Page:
Now let’s look at last night. When the entire grid of the Flyers vs Rangers game is on your computer screen, two numbers immediately stand out. Claude Giroux played 10.9 minutes against Dan Girardi and 11.0 minutes against Ryan McDonagh. No one else in the game played double digit minutes against a single player on either team.

Alain Vigneault had a plan. His plan was to make sure his top defense pairing, which is one of the best in the NHL, was on the ice against Giroux. What was the result? Giroux had a quiet, frustrating game. In the meantime, Flyers fans had to listen to Pierre Mcguire say Ryan McDonagh’s name over and over and ov… you get the picture. Sean Couturier was only able to be on the ice against St. Louis, Stepan, and Nash for 5.7, 5.9, and 5.5 minutes respectively. Vigneault was able to shield his top scorers from the Flyers primary shut down unit. You can see the match up chart here.

Finally, let’s take a look at last time the Flyers played the Rangers in Philadelphia. The game was on March 1st and was a 4-2 Flyers victory. Dan Girardi and Ryan McDonagh played 5.2 and 5.0 minutes respectively against Claude Giroux. The Rangers top line of Kreider, Stepan, and Nash were up against Couturier for 9.8, 9.3, and 8.7 minutes respectively. Ultimately, when Craig Berube had the final change against Alain Vigneault the Flyers came out on top. Giroux was shielded from the Rangers top defenders and the top Rangers scorers had to face Couturier all day long. The chart for this game can be found here.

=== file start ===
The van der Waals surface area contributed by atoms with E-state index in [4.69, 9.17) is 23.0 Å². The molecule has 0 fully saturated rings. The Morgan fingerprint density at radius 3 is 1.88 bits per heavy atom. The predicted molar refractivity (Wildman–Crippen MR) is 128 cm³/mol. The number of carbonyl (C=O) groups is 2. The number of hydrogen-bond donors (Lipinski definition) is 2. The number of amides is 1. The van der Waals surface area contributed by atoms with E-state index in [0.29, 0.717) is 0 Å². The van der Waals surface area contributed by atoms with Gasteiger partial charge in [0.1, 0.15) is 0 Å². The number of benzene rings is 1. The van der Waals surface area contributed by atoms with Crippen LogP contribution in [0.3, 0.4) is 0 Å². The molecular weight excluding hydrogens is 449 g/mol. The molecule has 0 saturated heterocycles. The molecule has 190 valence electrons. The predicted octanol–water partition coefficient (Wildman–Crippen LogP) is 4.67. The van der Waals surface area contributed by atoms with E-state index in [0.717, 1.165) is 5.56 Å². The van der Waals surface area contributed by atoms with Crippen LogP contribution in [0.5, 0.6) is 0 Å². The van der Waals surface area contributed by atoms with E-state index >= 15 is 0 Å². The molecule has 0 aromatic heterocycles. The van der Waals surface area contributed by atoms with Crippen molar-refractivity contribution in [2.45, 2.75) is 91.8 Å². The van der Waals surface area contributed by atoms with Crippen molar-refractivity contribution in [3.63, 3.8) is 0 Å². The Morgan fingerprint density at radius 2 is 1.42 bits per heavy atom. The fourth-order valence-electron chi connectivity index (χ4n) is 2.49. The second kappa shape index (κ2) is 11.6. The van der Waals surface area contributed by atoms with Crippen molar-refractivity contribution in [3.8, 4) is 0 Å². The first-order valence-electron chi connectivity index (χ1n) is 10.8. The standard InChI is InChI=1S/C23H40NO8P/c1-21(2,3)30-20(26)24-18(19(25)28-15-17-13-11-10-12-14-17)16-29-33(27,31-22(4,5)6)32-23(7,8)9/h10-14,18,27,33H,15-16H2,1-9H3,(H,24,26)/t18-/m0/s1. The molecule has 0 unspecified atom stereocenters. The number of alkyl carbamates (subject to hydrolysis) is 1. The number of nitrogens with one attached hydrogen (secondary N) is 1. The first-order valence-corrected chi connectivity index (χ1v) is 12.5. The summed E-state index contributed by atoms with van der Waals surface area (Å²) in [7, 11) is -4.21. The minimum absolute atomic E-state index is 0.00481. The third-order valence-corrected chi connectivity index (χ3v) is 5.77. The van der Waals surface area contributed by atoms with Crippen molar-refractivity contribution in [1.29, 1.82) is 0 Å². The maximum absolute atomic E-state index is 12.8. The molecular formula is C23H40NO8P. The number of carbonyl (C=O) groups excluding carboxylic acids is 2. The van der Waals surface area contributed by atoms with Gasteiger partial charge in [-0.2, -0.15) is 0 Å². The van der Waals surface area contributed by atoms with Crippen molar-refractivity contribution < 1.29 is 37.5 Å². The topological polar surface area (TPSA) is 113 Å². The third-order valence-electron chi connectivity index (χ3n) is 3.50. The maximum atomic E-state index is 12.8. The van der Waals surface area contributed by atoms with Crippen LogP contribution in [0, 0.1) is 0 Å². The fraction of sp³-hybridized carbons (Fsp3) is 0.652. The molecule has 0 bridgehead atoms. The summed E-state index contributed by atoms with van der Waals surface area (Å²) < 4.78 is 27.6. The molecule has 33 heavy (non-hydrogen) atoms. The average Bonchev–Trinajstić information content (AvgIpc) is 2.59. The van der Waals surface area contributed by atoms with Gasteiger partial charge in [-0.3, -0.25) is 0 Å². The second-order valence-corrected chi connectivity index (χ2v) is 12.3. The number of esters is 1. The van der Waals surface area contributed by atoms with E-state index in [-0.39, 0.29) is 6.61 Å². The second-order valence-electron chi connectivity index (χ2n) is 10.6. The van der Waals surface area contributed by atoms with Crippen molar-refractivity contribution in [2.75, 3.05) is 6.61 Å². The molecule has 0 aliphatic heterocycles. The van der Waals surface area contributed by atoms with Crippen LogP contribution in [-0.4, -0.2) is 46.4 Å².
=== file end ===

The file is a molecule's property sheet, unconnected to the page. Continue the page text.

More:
After last night’s game, I have seen a lot of fans talk about their fear and dread of the Rangers. However, the fact that the home team won every game of this season series should tell us a lot about how the teams match up.

The Philadelphia Flyers currently have 83 points. The third place team in the entire Eastern Conference, the Montreal Canadiens, have 89 points, yet they have played two more games than the Flyers. There is no way that the Flyers will catch either the Bruins or Penguins. However, the Canadiens are within striking distance if the Flyers can make a push. The Flyers play five of their final ten games at home, so it will be a tough road.

The Flyers would do well to make a push for third in the Eastern Conference, and at the very least, second in the Metropolitan Division. The Flyers need home ice advantage in the post season. The Flyers thrive off of being able to match their shut down players against scorers and vice-versa. Whether or not the Flyers have home ice advantage in the playoffs could be the difference between a first round exit and making a decent playoff run.

Tags: Philadelphia Flyers Playoffs Sean Couturier

  • Jim Rice

    Excellent article. This is something the average hockey fan knows nothing about. Craig Berube has done a very good job with his match ups. Peter Laviolette, while I liked him as a coach, did not do a very good job with his match ups. I believe as time went on opposing coached realized this and were able to exploit it.

    • David Quackenbos

      Thank you. It is something I have noticed and I believe it will be a bigger factor in the playoffs than people think.